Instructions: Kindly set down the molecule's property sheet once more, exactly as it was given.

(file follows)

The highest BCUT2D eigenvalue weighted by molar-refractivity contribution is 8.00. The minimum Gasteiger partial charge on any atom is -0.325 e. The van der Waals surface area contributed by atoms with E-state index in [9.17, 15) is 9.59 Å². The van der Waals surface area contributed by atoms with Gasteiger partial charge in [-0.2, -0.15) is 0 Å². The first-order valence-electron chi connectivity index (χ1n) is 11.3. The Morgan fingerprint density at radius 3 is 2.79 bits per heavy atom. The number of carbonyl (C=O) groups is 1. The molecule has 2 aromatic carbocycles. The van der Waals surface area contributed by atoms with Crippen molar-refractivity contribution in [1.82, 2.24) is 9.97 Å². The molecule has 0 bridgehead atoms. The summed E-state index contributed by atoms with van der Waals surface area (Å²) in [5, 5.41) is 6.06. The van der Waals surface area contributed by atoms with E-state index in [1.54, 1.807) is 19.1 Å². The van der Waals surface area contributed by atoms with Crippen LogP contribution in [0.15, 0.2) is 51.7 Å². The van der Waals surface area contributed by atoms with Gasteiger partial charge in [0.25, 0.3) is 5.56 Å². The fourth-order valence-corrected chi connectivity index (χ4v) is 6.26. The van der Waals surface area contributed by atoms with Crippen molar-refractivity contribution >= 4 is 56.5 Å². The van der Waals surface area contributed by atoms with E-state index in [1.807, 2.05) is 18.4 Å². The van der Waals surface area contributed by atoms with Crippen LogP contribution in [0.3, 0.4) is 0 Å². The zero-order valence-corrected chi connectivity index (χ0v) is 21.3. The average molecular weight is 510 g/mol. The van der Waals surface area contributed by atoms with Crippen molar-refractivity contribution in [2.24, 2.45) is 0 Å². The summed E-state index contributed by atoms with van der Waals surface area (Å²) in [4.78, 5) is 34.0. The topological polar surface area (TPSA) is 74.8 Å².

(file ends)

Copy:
The highest BCUT2D eigenvalue weighted by molar-refractivity contribution is 8.00. The minimum Gasteiger partial charge on any atom is -0.325 e. The van der Waals surface area contributed by atoms with E-state index in [9.17, 15) is 9.59 Å². The van der Waals surface area contributed by atoms with Gasteiger partial charge in [-0.2, -0.15) is 0 Å². The first-order valence-electron chi connectivity index (χ1n) is 11.3. The Morgan fingerprint density at radius 3 is 2.79 bits per heavy atom. The number of carbonyl (C=O) groups is 1. The molecule has 2 aromatic carbocycles. The van der Waals surface area contributed by atoms with Crippen molar-refractivity contribution in [1.82, 2.24) is 9.97 Å². The molecule has 0 bridgehead atoms. The summed E-state index contributed by atoms with van der Waals surface area (Å²) in [5, 5.41) is 6.06. The van der Waals surface area contributed by atoms with E-state index in [1.54, 1.807) is 19.1 Å². The van der Waals surface area contributed by atoms with Crippen LogP contribution in [0.15, 0.2) is 51.7 Å². The van der Waals surface area contributed by atoms with Gasteiger partial charge in [0.25, 0.3) is 5.56 Å². The fourth-order valence-corrected chi connectivity index (χ4v) is 6.26. The van der Waals surface area contributed by atoms with Crippen molar-refractivity contribution >= 4 is 56.5 Å². The van der Waals surface area contributed by atoms with E-state index in [1.807, 2.05) is 18.4 Å². The van der Waals surface area contributed by atoms with Crippen LogP contribution in [0.3, 0.4) is 0 Å². The zero-order valence-corrected chi connectivity index (χ0v) is 21.3. The average molecular weight is 510 g/mol. The van der Waals surface area contributed by atoms with Crippen molar-refractivity contribution in [2.24, 2.45) is 0 Å². The summed E-state index contributed by atoms with van der Waals surface area (Å²) in [4.78, 5) is 34.0. The topological polar surface area (TPSA) is 74.8 Å².